The Korea Herald


Is the world safer now al-Qaida chief is dead?

By 최남현

Published : May 8, 2011 - 19:11

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Although the Americans have been gloatingly bandying about the death of Osama bin Laden since their “successful” operation at Abbottabad on Monday (May 2), doubts have continued to persist about the man whom they had identified as al-Qaida’s chief before taking his life. In fact, the burial of the body at sea tends to reinforce the suspicion of a questionable identity of the murdered person; if proper Islamic rites were performed for the disposal of the body, as the U.S. claims, there was no question of a sea burial.

Besides, the palatial residence, with all the appurtenances that would attract attention at first sight and located in a military cantonment, was hardly the place the most wanted man could have chosen to hide. Was the whole drama an attempt at hoodwinking the world to lift the sinking morale of the U.S. and NATO troops in Afghanistan, letting them have an air of victory before their withdrawal begins, and boost the popular rating of President Obama awaiting polls next year?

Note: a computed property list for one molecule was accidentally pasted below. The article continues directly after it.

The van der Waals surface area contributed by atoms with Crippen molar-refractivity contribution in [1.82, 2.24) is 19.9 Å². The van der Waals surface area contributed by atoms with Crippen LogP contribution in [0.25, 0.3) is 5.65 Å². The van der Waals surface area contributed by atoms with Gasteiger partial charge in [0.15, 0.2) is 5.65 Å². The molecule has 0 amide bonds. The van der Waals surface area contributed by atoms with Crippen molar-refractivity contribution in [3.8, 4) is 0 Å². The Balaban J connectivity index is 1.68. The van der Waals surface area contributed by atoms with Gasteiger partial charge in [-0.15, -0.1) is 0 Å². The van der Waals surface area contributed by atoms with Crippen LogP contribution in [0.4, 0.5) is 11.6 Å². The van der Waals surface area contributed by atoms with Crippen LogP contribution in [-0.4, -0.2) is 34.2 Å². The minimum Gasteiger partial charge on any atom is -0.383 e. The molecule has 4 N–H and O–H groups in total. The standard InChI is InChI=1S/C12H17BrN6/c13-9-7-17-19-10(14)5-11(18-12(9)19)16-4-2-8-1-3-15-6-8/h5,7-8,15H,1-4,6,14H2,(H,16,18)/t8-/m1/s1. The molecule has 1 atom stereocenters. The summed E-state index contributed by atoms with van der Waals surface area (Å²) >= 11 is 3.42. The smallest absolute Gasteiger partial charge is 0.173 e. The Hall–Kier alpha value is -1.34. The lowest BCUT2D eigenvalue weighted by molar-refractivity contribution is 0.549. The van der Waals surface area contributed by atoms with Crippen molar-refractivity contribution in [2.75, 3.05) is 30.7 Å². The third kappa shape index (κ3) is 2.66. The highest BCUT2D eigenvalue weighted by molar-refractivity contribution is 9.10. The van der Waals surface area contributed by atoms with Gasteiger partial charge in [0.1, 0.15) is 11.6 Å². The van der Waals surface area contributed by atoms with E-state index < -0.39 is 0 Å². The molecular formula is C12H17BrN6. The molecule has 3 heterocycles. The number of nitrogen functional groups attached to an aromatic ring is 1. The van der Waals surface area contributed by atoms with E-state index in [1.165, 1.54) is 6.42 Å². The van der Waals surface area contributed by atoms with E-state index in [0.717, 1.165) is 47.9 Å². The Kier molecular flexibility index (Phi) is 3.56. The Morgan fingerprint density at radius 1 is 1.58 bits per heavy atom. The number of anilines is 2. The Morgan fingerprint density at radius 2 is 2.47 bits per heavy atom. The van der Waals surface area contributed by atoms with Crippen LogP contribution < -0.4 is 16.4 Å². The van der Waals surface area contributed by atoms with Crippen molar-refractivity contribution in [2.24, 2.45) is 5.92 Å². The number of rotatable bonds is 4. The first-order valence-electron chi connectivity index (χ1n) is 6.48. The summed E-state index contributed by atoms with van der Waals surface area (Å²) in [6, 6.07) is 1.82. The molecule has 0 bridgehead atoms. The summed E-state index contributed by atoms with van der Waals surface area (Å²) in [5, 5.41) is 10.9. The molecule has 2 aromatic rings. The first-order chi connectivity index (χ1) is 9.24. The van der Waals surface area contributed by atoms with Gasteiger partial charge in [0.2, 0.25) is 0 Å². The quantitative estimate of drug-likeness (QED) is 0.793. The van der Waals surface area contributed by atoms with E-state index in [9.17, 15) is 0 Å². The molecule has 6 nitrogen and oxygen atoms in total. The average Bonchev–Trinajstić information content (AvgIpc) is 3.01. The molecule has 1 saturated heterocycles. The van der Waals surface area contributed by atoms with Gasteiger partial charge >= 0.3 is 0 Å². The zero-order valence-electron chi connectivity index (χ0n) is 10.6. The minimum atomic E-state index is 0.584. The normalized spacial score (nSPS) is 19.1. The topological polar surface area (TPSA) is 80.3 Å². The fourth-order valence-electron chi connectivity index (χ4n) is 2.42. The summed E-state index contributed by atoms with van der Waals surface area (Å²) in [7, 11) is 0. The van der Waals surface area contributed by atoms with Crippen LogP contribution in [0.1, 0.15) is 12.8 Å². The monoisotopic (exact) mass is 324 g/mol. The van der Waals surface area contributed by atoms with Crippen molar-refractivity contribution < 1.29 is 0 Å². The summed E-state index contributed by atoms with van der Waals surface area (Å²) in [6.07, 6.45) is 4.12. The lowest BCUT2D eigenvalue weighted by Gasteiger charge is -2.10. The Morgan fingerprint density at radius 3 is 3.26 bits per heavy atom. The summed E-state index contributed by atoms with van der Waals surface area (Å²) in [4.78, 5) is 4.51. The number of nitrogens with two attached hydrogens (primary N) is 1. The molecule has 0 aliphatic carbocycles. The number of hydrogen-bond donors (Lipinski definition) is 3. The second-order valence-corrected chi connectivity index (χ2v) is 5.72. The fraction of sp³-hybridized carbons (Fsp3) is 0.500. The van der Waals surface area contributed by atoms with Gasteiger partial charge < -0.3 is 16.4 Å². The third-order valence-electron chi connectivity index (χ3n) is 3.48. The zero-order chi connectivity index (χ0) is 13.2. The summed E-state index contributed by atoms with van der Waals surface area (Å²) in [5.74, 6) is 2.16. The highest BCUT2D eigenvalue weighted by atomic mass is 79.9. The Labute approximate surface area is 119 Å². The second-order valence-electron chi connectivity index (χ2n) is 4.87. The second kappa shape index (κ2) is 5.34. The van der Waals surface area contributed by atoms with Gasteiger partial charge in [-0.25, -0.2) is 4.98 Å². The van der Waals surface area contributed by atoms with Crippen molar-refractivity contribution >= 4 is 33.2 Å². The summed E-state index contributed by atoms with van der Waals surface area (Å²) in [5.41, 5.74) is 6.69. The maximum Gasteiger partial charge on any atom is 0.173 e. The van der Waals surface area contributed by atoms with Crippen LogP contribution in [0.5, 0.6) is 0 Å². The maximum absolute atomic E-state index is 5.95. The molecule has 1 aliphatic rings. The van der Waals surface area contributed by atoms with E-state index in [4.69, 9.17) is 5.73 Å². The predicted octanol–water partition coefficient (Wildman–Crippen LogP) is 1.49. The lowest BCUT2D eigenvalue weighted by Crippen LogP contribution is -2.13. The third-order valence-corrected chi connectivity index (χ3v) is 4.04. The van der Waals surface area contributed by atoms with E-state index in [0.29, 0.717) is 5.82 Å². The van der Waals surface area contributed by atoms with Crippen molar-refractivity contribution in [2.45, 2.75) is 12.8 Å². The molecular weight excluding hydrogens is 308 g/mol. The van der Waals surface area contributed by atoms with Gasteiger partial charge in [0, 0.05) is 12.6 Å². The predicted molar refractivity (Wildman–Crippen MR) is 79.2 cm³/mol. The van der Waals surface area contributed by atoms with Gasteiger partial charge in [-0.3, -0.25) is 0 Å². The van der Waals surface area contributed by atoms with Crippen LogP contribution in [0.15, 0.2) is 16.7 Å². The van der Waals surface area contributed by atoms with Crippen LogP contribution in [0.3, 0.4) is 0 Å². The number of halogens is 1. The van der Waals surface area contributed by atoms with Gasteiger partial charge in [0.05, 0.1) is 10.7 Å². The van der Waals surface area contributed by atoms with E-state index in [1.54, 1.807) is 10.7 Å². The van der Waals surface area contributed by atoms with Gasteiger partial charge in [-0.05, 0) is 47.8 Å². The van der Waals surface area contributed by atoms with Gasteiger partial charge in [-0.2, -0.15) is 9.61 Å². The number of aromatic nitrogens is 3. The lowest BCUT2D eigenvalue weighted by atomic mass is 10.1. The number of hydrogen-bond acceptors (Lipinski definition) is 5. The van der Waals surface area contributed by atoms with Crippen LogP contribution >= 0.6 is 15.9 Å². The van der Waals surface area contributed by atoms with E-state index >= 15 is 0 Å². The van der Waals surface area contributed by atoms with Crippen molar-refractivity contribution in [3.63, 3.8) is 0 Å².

However, those who are used to blindly taking the U.S. version of events as gospel truth, blithely glossing over its established practice of disinformation and deception to protect its interests, or to get out of a tricky situation, are wild with excitement.

The people of Pakistan are as yet in a state of shock at the murder of bin Laden and surprised at knowing that he was hiding at Abbottabad without anyone knowing about it. On the other hand, JUI-F took out a rally in protest at Quetta and calling Osama “Supreme Mujahid,” and Jamat-ul Dawa saying that his “martyrdom” would not go in vain and offering funeral prayers. No other religious party has said anything about the murder, only criticizing the U.S. for violating Pakistan’s sovereignty.

Strangely, political parties have not uttered a word of criticism for Osama’s murder, merely raising other questions like country’s sovereignty. Government agencies gave out different versions: Foreign Office vaguely saying that we have had extremely effective intelligence cooperation with the U.S., while ISI claiming to have joined hands in the operation.

(The Nation (Pakistan), May 4)